RaveThe Independent (IRE)Can the Irish border be described as a ‘thin place’? Never have I read such an eloquent description for the omnipresent border in our psyche ... Readers will draw their own meaning from Ní Dochartaigh’s words, and she allows space for them to ponder ... This debut is not a memoir in the traditional sense; nor is it simply a polemic about the sectarian violence that tore through the author’s childhood in Derry; instead, it combines both of these elements under the insistent gaze of the poet-writer who is always keen to draw our attention to nature ... Readers may be surprised at the depths that Thin Places explores. Do not mistake its appreciation of the natural world for anything twee or solely comforting ... This is not for the faint-hearted ... Ní Dochartaigh’s writing is generous and she leaves little for the reader to surmise in those dark days she describes in startling detail ... The darkness in her subject matter lends itself to the light, however. The natural world at large is a balm for her ... It might sound incongruous to write about the beauty of the whooper swan and the enduring effect of Troubles in the same paragraph, but Ní Dochartaigh’s manages it ... This is a book full of hope found in dark places and it confronts some of the realities of the Irish border and the enduring effect it has on our lives.
RaveThe IndependentMortality is clearly weighing heavily on the actor’s mind in this honest and humble second book. His first memoir, Pictures In My Head,was published in 1994. Though some of the same anecdotes crop up in Walking With Ghosts, their telling has been reworked and the 26-year gap between the two has sharpened Byrne’s perception and articulation. There is a general sense that he is arranging, probing and nostalgically gazing at past memories, deriving meaning and learning to accept his own mortality ... Perhaps Byrne’s is a talent borne of decades spent listening, watching, contemplating and emulating \'the theatre of the street\', as he refers to it, coupled with an impressive ability to recall phrases years and years after they were spoken. The result is a memoir that pulses with nostalgia and an honesty palpable from the opening pages ... Byrne arrives at a truth greater than an honest and sensitive memoir; he verges on a profoundly touching articulation of our short time on earth, time that will make of each of us nothing more or less than a ghost.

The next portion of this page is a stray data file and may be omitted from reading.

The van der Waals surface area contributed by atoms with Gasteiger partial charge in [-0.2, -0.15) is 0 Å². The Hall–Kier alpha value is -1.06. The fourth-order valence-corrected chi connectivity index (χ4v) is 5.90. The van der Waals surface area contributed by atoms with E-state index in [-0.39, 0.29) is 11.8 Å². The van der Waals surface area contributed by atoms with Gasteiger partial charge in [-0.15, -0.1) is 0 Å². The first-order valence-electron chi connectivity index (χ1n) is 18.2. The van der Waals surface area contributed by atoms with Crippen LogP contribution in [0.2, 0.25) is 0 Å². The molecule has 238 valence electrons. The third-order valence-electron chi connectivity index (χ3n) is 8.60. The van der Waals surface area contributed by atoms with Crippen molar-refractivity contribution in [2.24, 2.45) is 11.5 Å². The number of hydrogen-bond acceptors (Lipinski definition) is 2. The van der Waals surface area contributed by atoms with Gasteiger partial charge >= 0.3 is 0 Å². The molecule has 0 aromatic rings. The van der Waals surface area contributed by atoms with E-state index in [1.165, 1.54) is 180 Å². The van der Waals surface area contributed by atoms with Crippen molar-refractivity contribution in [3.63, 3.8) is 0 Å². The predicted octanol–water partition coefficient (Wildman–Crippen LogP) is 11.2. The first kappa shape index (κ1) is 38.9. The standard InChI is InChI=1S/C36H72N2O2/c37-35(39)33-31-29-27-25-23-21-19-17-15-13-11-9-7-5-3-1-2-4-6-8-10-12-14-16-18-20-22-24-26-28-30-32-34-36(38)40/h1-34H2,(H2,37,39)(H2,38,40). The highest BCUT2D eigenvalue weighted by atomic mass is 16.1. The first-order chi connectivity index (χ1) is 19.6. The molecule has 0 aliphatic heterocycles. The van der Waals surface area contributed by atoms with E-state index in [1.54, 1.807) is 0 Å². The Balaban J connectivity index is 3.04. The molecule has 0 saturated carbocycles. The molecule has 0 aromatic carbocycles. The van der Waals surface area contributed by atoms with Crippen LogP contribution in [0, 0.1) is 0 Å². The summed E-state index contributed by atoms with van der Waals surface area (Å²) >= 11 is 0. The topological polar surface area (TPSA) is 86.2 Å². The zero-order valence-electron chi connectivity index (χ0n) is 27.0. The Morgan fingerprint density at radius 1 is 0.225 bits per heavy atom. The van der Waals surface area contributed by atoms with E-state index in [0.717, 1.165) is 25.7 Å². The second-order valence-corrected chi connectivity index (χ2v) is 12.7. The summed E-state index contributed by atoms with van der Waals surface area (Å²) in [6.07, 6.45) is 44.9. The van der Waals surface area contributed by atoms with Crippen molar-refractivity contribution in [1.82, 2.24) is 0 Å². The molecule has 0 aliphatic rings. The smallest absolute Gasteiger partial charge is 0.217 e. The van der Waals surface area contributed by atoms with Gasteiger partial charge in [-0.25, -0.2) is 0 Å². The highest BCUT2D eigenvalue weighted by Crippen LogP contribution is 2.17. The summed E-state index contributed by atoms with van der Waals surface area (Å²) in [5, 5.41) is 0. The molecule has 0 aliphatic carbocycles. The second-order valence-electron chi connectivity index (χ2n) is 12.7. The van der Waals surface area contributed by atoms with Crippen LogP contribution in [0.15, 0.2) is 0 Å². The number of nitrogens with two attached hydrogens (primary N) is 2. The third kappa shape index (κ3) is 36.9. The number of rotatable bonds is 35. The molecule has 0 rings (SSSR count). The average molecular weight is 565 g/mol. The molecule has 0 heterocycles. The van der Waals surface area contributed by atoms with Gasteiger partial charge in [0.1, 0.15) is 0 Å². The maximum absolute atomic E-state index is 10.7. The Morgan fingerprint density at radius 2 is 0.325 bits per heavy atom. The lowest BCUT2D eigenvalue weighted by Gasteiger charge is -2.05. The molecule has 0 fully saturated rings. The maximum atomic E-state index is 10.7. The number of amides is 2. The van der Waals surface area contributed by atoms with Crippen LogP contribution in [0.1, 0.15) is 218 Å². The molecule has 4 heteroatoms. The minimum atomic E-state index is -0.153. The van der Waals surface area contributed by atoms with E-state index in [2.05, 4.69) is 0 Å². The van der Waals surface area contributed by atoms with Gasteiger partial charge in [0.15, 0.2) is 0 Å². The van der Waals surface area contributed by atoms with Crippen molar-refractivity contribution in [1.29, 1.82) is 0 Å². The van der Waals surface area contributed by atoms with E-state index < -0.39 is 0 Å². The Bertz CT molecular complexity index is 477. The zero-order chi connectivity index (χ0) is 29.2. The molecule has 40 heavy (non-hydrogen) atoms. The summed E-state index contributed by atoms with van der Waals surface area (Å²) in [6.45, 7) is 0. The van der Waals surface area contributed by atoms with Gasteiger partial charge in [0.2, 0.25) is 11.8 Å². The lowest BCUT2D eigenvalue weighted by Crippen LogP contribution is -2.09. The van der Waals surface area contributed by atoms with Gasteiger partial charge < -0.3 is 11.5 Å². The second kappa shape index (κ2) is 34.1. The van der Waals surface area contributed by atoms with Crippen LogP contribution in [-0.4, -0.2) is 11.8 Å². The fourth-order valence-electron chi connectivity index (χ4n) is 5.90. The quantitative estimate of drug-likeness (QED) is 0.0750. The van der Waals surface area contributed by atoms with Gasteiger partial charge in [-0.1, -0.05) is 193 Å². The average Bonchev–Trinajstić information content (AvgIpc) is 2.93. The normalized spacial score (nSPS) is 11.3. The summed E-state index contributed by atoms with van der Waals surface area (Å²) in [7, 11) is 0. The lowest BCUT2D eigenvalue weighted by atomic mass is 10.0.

RaveThe Irish Times (IRE)Yes, you’re in for a treat ... There are few voices that we can reliably read widely these days, but I would read Laing writing about proverbial paint drying (the collection is in fact quite paint-heavy), just as soon as I would read her write about the Grenfell Tower fire, The Fire This Time, or a refugee’s experience in England, The Abandoned Person’s Tale, all of which are included in Funny Weather ... Laing’s knowledge of her subjects is encyclopaedic, her awe is infectious, and her critical eye is reminiscent of the critic and author James Wood ... The articles included from the column she wrote for frieze magazine are often politically charged, deepened by their fresh artistic comparisons and laced with philosophical musings. The collection also includes the most thoughtful, well-researched and concise description of contemporary art that I have read, and I would urge everyone to read Free if you want it: British Conceptual Art if you think that contemporary art is distinctly Not Your Thing ... With a grace and benevolence similar to Sinéad Gleeson, she pens portraits of artists, writers and singers from the latter half of the 20th century which are rich in detail, suffused in empathy and astute in their socio-political contextualisation. To be drawn in a Laingish light is to be considered searchingly but always with a whole heart ... Her sensitivity to colour, coupled by her ever sharpening vocabulary leaves the reader scrambling to search for the artwork in question ... Her book reviews are, unsurprisingly, radiant ... gives the reader a tangible sense of the sprawling garden of work which Laing has planted. She is to the art world what David Attenborough is to nature: a worthy guide with both a macro and micro vision, fluent in her chosen tongue and always full of empathy and awe.